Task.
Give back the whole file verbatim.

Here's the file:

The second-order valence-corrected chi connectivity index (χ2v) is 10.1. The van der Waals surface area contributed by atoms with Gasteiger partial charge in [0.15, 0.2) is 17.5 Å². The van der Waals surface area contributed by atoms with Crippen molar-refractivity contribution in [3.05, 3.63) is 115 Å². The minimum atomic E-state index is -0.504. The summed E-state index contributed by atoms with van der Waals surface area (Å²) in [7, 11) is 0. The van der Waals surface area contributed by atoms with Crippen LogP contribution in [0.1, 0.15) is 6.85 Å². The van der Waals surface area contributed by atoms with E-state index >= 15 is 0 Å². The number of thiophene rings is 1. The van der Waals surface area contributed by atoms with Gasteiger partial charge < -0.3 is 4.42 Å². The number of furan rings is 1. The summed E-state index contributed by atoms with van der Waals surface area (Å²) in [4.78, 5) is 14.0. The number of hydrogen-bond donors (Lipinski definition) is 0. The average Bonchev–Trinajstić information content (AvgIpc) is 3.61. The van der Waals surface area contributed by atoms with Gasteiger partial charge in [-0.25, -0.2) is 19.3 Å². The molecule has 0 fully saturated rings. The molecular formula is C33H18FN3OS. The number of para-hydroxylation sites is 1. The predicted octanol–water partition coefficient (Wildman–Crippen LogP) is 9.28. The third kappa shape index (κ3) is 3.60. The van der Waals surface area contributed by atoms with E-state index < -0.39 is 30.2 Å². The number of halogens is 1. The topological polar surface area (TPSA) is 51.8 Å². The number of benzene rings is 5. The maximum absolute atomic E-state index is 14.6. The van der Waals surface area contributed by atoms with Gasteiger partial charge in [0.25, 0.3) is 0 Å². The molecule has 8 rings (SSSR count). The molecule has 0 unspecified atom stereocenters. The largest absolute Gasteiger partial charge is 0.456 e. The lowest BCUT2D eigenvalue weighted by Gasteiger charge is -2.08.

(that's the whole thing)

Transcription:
The second-order valence-corrected chi connectivity index (χ2v) is 10.1. The van der Waals surface area contributed by atoms with Gasteiger partial charge in [0.15, 0.2) is 17.5 Å². The van der Waals surface area contributed by atoms with Crippen molar-refractivity contribution in [3.05, 3.63) is 115 Å². The minimum atomic E-state index is -0.504. The summed E-state index contributed by atoms with van der Waals surface area (Å²) in [7, 11) is 0. The van der Waals surface area contributed by atoms with Crippen LogP contribution in [0.1, 0.15) is 6.85 Å². The van der Waals surface area contributed by atoms with E-state index >= 15 is 0 Å². The number of thiophene rings is 1. The van der Waals surface area contributed by atoms with Gasteiger partial charge < -0.3 is 4.42 Å². The number of furan rings is 1. The summed E-state index contributed by atoms with van der Waals surface area (Å²) in [4.78, 5) is 14.0. The number of hydrogen-bond donors (Lipinski definition) is 0. The average Bonchev–Trinajstić information content (AvgIpc) is 3.61. The van der Waals surface area contributed by atoms with Gasteiger partial charge in [-0.25, -0.2) is 19.3 Å². The molecule has 0 fully saturated rings. The molecular formula is C33H18FN3OS. The number of para-hydroxylation sites is 1. The predicted octanol–water partition coefficient (Wildman–Crippen LogP) is 9.28. The third kappa shape index (κ3) is 3.60. The van der Waals surface area contributed by atoms with E-state index < -0.39 is 30.2 Å². The number of halogens is 1. The topological polar surface area (TPSA) is 51.8 Å². The number of benzene rings is 5. The maximum absolute atomic E-state index is 14.6. The van der Waals surface area contributed by atoms with Gasteiger partial charge in [0.25, 0.3) is 0 Å². The molecule has 8 rings (SSSR count). The molecule has 0 unspecified atom stereocenters. The largest absolute Gasteiger partial charge is 0.456 e. The lowest BCUT2D eigenvalue weighted by Gasteiger charge is -2.08.